The Brooklyn Follies

ISBN: 0312426232
ISBN 13: 9780312426231
By: Paul Auster

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American American Literature Contemporary Favorites Fiction Literature New York Novel Novels To Read

About this book

Nathan Glass has come to Brooklyn to die. Divorced, retired, estranged from his only daughter, the former life insurance salesman seeks only solitude and anonymity. Then Glass encounters his long-lost nephew, Tom Wood, who is working in a local bookstore -- a far cry from the brilliant academic career Tom had begun when Nathan saw him last. Tom's boss is the colorful and charismatic Harry Brightman -- aka Harry Dunkel -- once the owner of a Chicago art gallery, whom fate has also brought to the "ancient kingdom of Brooklyn, New York." Through Tom and Harry, Nathan's world gradually broadens to include a new circle of acquaintances -- not to mention a stray relative or two -- and leads him to a reckoning with his past.With The Brooklyn Follies, the always astonishing Paul Auster has written what is undoubtedly his warmest, most exuberant novel, a moving, unforgettable hymn to the glories and mysteries of ordinary human life.

Reader's Thoughts

Kitty-Wu

Nathan Glass ha sobrevivido a un cáncer de pulmón y a un divorcio después de treinta y tres años de matrimonio, y ha vuelto a Brooklyn, el lugar donde nació y pasó su infancia. Quiere vivir allí lo que le queda de su «ridícula vida». Hasta que enfermó era un próspero vendedor de seguros; ahora que ya no tiene que ganarse la vida, piensa escribir El libro de las locuras de los hombres. Contará todo lo que pasa a su alrededor, todo lo que le ocurre y lo que se le ocurre, y hasta algunas de las historias –caprichosas, disparatadas, verdaderas locuras– de personas que recuerda. Comienza a frecuentar el bar del barrio, el muy austeriano Cosmic Diner, y está casi enamorado de la camarera, la casada e inalcanzable Marina. Y va también a la librería de segunda mano de Harry Brightman, un homosexual culto y contradictorio, que no es ni remotamente quien dice ser. Y allí, en la librería, se encuentra inesperadamente con Tom, su sobrino, el hijo de su amada hermana muerta, a quien hace años que no ve. El joven había sido un universitario brillante, la gran promesa de su promoción. Y ahora, solitario y con unos kilos de más, conduce un taxi, urde teorías sobre «el valor ontológico de la vida de un taxista», ayuda al misterioso Harry Brightman a clasificar sus libros, y está enamorado de la B. P. M., la Bella y Perfecta Madre... Y poco a poco, inmerso en una fascinante red de personajes y descubrimientos; incorporado, en suma, de nuevo a la «espesa jungla de la vida», Nathan irá descubriendo que no ha venido a Brooklyn a morir, sino a vivir..-------Otra gran novela de Auster, impecablemente escrita, que engancha hablando sobre la vida, la muerte, las relaciones ("the ties that bind"), lo sorprendente, la familia.... aunque tu familia no necesariamente haya de ser consanguínea, habla de esos momentos en los que sientes que estas "ligado" de verdad a alguien, cuando son las historias las que unen, las palabras y no el libro de familia. Sobre los perdedores. Sobre los ganadores al fin. Sobre lo efímero.

Terri

I know that there have been mixed reviews of this book. I picked it up in the bargain bin and then looked it up on Amazon. Some loved it. Some hated it, saying that their beloved writer had been abducted by aliens and forced to write this book by money grubbing editors. They claimed that there was no plot, nothing happened and I looked at the cheesy cover with trepidation thinking that I had spent some hard earned cash on what would amount to a dust collector and could've spent it on umm, a latte?Anyway, I must be part of the provincial masses because I simply didn't understand the backlash. I thought the book was well-written and enjoyable, moving along at a clip. Yes it did get muddy in parts, and yes, there was a bit of melodrama that could've been saved for a Merchant-Ivory film, but overall I thought the book was good. I don't know if I've lost my literary skill or if those who were writing scathing reviews had expected far too much or something different. But the characters were well-drawn. In fact, I wouldn't have minded if the book was longer. There was no lesson, characters were flawed but not charicatures (unless that was the point) and I didn't find myself slogging through endless metaphor. So all in all--I liked it. Revoke my English degree if you must, or stone me for not liking one of Auster's premiere works. But truthfully, if you're looking for a quick, fun read then pick it up and just take the dust jacket off to avoid any stares from the far more literate critcs at the coffee shop.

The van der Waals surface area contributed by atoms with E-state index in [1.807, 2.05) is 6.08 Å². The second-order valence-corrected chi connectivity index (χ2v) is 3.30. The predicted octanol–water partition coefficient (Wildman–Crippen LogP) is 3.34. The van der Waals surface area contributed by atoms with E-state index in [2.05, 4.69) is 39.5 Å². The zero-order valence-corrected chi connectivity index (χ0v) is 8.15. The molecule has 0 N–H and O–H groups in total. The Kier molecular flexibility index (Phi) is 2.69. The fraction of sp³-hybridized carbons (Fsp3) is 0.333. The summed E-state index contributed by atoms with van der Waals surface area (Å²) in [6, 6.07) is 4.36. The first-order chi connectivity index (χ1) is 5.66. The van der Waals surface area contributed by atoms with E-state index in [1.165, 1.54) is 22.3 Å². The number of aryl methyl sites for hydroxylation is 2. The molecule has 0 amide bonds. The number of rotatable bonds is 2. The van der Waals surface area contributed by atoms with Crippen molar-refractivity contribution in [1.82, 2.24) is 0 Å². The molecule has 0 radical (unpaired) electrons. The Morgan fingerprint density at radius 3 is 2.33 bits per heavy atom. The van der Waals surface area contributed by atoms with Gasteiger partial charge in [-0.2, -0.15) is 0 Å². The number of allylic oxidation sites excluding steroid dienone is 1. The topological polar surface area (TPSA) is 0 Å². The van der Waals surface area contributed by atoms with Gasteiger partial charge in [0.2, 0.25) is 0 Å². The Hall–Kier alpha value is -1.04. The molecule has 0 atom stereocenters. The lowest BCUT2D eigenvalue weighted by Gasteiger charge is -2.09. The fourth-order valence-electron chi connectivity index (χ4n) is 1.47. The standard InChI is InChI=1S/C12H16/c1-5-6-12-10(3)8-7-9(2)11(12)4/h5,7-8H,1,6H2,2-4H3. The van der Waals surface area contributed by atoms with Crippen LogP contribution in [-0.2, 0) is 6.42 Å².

Judy Mann

This was one lousy book. Now I've never read this guy before but this book had all the ingredients of good story.Here:The narrator starts off miserable- which is great.He's neurotic - which is also great.His family is dysfunctional- which is marvelous.His ex wife hates him.Wonderful.He hates her.Wonderful again.And here he is in Brooklyn- Perfect. We're cooking.So what went wrong?Everything.The book just sunk from there.In fact if it hadn't been for those ingredients I would've stopped reading after the first 3 pages.As it was I was fascinated as to why this was such a lousy book. And boy- was it lousy..I think the problem was the narrator was a deadly bore, the characters were useless and the plot was about as believable as a 3 dollar bill.One of the reviews here said that the author was writing for his editors- in other words- FOR THE MONEY.There ain't nothing wrong with that. Some of my best friends...It's just that maybe he should've added some life to the mix- something believable.As it was this book was just so bland, and glib and waste of time.Kind of like trying to swim in a vat of pea soup. Thick,thick and no taste at all.Dull, self important, and one more time- just plain dull.Don't read it.JM